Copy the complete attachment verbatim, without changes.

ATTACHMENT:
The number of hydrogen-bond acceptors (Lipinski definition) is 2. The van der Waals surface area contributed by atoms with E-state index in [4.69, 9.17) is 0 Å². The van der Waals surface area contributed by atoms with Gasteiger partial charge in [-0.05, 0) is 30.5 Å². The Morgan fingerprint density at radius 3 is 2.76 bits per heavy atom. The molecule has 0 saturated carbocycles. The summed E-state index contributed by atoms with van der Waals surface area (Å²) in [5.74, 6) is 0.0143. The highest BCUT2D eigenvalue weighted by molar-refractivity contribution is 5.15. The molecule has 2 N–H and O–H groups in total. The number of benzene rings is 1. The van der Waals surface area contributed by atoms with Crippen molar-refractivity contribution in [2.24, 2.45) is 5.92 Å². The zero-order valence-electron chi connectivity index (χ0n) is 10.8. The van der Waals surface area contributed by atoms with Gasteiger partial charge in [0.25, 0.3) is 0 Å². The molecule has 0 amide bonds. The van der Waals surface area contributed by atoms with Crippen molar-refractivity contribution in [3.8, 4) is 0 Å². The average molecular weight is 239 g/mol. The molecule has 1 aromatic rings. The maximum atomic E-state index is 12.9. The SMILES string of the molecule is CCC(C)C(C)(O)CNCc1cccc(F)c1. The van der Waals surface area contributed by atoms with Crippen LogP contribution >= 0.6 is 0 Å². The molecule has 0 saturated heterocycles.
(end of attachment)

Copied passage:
The number of hydrogen-bond acceptors (Lipinski definition) is 2. The van der Waals surface area contributed by atoms with E-state index in [4.69, 9.17) is 0 Å². The van der Waals surface area contributed by atoms with Gasteiger partial charge in [-0.05, 0) is 30.5 Å². The Morgan fingerprint density at radius 3 is 2.76 bits per heavy atom. The molecule has 0 saturated carbocycles. The summed E-state index contributed by atoms with van der Waals surface area (Å²) in [5.74, 6) is 0.0143. The highest BCUT2D eigenvalue weighted by molar-refractivity contribution is 5.15. The molecule has 2 N–H and O–H groups in total. The number of benzene rings is 1. The van der Waals surface area contributed by atoms with Crippen molar-refractivity contribution in [2.24, 2.45) is 5.92 Å². The zero-order valence-electron chi connectivity index (χ0n) is 10.8. The van der Waals surface area contributed by atoms with Gasteiger partial charge in [0.25, 0.3) is 0 Å². The molecule has 0 amide bonds. The van der Waals surface area contributed by atoms with Crippen molar-refractivity contribution in [3.8, 4) is 0 Å². The average molecular weight is 239 g/mol. The molecule has 1 aromatic rings. The maximum atomic E-state index is 12.9. The SMILES string of the molecule is CCC(C)C(C)(O)CNCc1cccc(F)c1. The van der Waals surface area contributed by atoms with Crippen LogP contribution >= 0.6 is 0 Å². The molecule has 0 saturated heterocycles.